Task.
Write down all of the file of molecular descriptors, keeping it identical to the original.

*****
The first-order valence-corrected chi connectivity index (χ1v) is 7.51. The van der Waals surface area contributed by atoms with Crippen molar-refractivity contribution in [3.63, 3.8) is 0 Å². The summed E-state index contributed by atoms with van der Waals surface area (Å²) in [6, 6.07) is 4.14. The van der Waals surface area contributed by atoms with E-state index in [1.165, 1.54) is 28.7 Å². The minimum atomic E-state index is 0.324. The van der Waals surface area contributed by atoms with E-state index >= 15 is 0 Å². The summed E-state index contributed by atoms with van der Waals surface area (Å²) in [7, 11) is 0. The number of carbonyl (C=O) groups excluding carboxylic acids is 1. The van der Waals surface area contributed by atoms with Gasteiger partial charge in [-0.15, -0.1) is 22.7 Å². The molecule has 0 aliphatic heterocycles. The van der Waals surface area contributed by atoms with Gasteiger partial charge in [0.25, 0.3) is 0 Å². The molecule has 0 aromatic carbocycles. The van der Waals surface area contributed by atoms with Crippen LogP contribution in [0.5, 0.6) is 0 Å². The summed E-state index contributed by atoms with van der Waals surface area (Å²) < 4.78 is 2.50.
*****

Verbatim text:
The first-order valence-corrected chi connectivity index (χ1v) is 7.51. The van der Waals surface area contributed by atoms with Crippen molar-refractivity contribution in [3.63, 3.8) is 0 Å². The summed E-state index contributed by atoms with van der Waals surface area (Å²) in [6, 6.07) is 4.14. The van der Waals surface area contributed by atoms with E-state index in [1.165, 1.54) is 28.7 Å². The minimum atomic E-state index is 0.324. The van der Waals surface area contributed by atoms with E-state index >= 15 is 0 Å². The summed E-state index contributed by atoms with van der Waals surface area (Å²) in [7, 11) is 0. The number of carbonyl (C=O) groups excluding carboxylic acids is 1. The van der Waals surface area contributed by atoms with Gasteiger partial charge in [-0.15, -0.1) is 22.7 Å². The molecule has 0 aliphatic heterocycles. The van der Waals surface area contributed by atoms with Gasteiger partial charge in [0.25, 0.3) is 0 Å². The molecule has 0 aromatic carbocycles. The van der Waals surface area contributed by atoms with Crippen LogP contribution in [0.5, 0.6) is 0 Å². The summed E-state index contributed by atoms with van der Waals surface area (Å²) < 4.78 is 2.50.